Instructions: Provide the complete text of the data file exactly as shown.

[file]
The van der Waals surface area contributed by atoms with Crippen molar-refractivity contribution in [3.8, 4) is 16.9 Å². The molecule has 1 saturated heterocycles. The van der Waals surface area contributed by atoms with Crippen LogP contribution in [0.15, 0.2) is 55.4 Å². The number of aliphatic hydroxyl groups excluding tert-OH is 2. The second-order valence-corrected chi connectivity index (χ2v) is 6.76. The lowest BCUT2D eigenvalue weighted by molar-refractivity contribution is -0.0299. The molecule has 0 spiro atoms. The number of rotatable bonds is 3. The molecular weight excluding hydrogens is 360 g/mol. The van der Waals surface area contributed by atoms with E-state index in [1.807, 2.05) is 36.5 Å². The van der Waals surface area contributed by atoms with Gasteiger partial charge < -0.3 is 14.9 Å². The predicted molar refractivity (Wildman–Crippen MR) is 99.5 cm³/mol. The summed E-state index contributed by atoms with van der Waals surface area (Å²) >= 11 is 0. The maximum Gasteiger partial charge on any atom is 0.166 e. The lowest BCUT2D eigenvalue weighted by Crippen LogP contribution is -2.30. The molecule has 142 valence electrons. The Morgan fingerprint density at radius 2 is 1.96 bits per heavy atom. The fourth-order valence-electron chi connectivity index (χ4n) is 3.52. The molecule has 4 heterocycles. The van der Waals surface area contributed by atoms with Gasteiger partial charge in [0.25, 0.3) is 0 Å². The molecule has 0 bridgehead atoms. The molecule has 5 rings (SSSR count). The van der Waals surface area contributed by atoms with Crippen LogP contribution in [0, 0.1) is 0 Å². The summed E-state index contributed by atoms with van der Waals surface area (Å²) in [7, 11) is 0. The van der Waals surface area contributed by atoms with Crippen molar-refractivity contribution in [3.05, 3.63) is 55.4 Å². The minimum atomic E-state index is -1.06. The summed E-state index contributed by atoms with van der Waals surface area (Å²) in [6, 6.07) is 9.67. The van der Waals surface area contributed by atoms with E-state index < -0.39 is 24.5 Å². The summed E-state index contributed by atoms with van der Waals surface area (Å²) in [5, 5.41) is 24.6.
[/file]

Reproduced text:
The van der Waals surface area contributed by atoms with Crippen molar-refractivity contribution in [3.8, 4) is 16.9 Å². The molecule has 1 saturated heterocycles. The van der Waals surface area contributed by atoms with Crippen LogP contribution in [0.15, 0.2) is 55.4 Å². The number of aliphatic hydroxyl groups excluding tert-OH is 2. The second-order valence-corrected chi connectivity index (χ2v) is 6.76. The lowest BCUT2D eigenvalue weighted by molar-refractivity contribution is -0.0299. The molecule has 0 spiro atoms. The number of rotatable bonds is 3. The molecular weight excluding hydrogens is 360 g/mol. The van der Waals surface area contributed by atoms with E-state index in [1.807, 2.05) is 36.5 Å². The van der Waals surface area contributed by atoms with Gasteiger partial charge < -0.3 is 14.9 Å². The predicted molar refractivity (Wildman–Crippen MR) is 99.5 cm³/mol. The summed E-state index contributed by atoms with van der Waals surface area (Å²) >= 11 is 0. The maximum Gasteiger partial charge on any atom is 0.166 e. The lowest BCUT2D eigenvalue weighted by Crippen LogP contribution is -2.30. The molecule has 142 valence electrons. The Morgan fingerprint density at radius 2 is 1.96 bits per heavy atom. The fourth-order valence-electron chi connectivity index (χ4n) is 3.52. The molecule has 4 heterocycles. The van der Waals surface area contributed by atoms with Gasteiger partial charge in [0.25, 0.3) is 0 Å². The molecule has 0 bridgehead atoms. The molecule has 5 rings (SSSR count). The van der Waals surface area contributed by atoms with Crippen LogP contribution in [0, 0.1) is 0 Å². The summed E-state index contributed by atoms with van der Waals surface area (Å²) in [7, 11) is 0. The van der Waals surface area contributed by atoms with Crippen molar-refractivity contribution in [3.05, 3.63) is 55.4 Å². The minimum atomic E-state index is -1.06. The summed E-state index contributed by atoms with van der Waals surface area (Å²) in [6, 6.07) is 9.67. The van der Waals surface area contributed by atoms with E-state index < -0.39 is 24.5 Å². The summed E-state index contributed by atoms with van der Waals surface area (Å²) in [5, 5.41) is 24.6.